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Photo © Iwan Baan

House K

Sou Fujimoto Architects

Nishinomiya, Japan

A Slice of Life for a Modern Family: In sharp contrast to the client's previous Western-style dwelling, this open, loftlike house encourages togetherness—a quality of life still prized by the Japanese.

By Naomi R. Pollock, AIA

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Conceptually, the quirky house on an L-shaped lot in the affluent outskirts of Osaka has a lot in common with a traditional Japanese dwelling. Fixed, internal walls are conspicuously absent, furnishings delineate functional zones, and the roof is the defining architectural element. It even has a hanare, or freestanding room separated from the main house. But any likeness between old and new comes to a screeching halt there. Called House K after the first letter of the client's last name, the latest home from Sou Fujimoto—a Tokyo architect known to push residential design to extremes—is a single, swooping volume that emerges gently from the ground and then rapidly surges upward before tapering to a blunt point at the site's east end. Studded with trees in giant steel planters, the sloped wedge of a house looks more like a man-made landform than a place to call home.

While the notion of blending architecture and landscape fascinates Fujimoto, it wasn't exactly what his clients, a couple with two school-age kids, initially had in mind. Though they had few specific requests, their first hope was to create a facsimile of Fujimoto's House N (which appeared in the April 2009 issue). But try as he might, the architect could not fit that building's nesting-box scheme on the 3,340-square-foot property, hemmed in by houses on three sides, open to a grove of trees on the fourth, and tethered to the street by a 98-foot-long path.

These constraints inspired Fujimoto to design the hill-like scheme with a folded roof, softly creased like origami paper to form two angled surfaces. As it ascends from the grove, the west-facing plane inclines from 10 degrees to 35 degrees along its length. The result is a striking exterior and spacious interior. Acting as both wall and roof, the north-facing elevation rises abruptly from the ground at 45 degrees but nears 53 degrees toward the top. Tilted sharply away from the house to the north, this angled surface yields much-needed breathing room from neighboring houses and creates a logical place for the glass-encased entrance foyer.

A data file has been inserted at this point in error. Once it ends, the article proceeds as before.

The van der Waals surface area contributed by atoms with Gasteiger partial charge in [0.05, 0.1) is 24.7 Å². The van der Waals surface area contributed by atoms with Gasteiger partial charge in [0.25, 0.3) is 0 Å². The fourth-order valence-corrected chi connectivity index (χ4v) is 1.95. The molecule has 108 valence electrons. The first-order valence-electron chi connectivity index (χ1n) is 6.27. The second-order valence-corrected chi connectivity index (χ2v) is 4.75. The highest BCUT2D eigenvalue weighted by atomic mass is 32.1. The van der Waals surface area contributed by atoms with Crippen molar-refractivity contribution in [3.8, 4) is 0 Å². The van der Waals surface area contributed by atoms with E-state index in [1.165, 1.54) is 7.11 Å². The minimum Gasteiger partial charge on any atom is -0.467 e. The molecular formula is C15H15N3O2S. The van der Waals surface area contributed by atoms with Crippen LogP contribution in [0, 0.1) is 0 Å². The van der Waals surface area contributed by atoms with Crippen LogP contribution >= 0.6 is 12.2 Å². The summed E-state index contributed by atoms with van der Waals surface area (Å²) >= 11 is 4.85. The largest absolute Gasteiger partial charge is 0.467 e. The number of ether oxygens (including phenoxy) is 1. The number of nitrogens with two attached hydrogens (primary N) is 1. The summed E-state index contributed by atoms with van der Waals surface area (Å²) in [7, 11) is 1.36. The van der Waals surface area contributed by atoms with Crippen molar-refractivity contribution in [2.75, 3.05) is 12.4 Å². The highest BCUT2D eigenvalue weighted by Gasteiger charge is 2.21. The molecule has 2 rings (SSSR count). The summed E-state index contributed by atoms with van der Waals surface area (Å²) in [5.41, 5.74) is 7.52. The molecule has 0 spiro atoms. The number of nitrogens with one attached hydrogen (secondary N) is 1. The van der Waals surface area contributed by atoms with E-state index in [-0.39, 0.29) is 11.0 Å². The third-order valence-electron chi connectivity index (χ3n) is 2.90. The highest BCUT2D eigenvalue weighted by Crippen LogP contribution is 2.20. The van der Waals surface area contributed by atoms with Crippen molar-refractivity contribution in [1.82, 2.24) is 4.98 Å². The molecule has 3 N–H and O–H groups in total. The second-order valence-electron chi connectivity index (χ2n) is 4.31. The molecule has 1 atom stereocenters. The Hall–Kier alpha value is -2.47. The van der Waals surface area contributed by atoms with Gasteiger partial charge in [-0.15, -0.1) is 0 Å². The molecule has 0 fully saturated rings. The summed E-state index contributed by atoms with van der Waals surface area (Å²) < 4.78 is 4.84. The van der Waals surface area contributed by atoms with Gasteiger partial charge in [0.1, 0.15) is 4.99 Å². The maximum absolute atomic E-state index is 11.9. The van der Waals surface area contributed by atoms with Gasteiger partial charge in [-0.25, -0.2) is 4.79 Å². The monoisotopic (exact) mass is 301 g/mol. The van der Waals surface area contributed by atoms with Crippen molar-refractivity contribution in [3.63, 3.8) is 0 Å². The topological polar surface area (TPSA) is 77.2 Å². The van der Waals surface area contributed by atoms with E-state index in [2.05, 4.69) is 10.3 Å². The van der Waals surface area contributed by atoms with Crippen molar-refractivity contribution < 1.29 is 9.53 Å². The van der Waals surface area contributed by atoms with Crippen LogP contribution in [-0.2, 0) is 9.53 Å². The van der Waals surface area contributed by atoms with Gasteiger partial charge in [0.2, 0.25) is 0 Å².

The house sits 18 feet above the end of a 10-foot-wide lane and is accessed by two flights of stairs. Protected by a canopy, the main entrance opens onto a vestibule with a tile floor that segues into the dining area and kitchen—a kind of command center with unimpeded sightlines in multiple directions. As with all Fujimoto-designed dwellings, House K contains a sequence of spaces with ambiguous borders and many possible functions. Where the ceiling rises, broad steps that double as auxiliary seating lead up to a loftlike sleeping area used by the parents. Tucked beneath are the bathroom and children's bedroom—the only spaces with bona fide walls and doors. On the opposite side of the house, a stair leads to a sunken living area beneath the descending ceiling. The hanare, perched at the roof's lowest part, provides a private getaway, with a sitting area and powder room.

An antidote to the communal lifestyle prescribed by Fujimoto's architecture, the hanare also establishes visual balance. “If the roof was completely naked, it would be too strong,” the architect explains. “And from the start I wanted to make it a field for activity.” The roof garden supplies the clients with precious outdoor space where the kids can play and the family can enjoy ice cream on hot summer evenings.

Not surprisingly, the roof was the most difficult part of the house to construct. To keep costs down, Fujimoto opted for a steel-frame system made of 4-by-4-inch H-beams spaced 3 feet apart. Joined with rigid welded or bolted connections, the frames are linked by connecting beams at the roof's edges. They support a 3-inch-thick concrete skin that was applied by hand and then finished with waterproofing and paint. Inside, painted plasterboard walls and ceiling contrast softly with white-tinted birch floors. Custom furniture and the potted trees, anchored to the structure, dot the roofscape, along with six large skylights—two of them operable, enabling indoor-outdoor circulation via ladders from the sunken living room and loft stairs.

With its curving trajectory, House K marks a dynamic new direction for Fujimoto. Not everyone would feel at home with its unusual geometry, especially where safety is concerned. While the loft's broad stairs and the low railings rimming the living area were configured to prevent falls, the roof is devoid of parapets and guardrails. The trade-off for watching one's step, however, is a chance to live in a place that expands the very notion of what a home and garden can be, elevating it to new heights and possibilities.

Completion Date: July 2012

Size: 1,275 square feet

Total construction cost: withheld

Architect:
Sou Fujimoto Architects

April 2013
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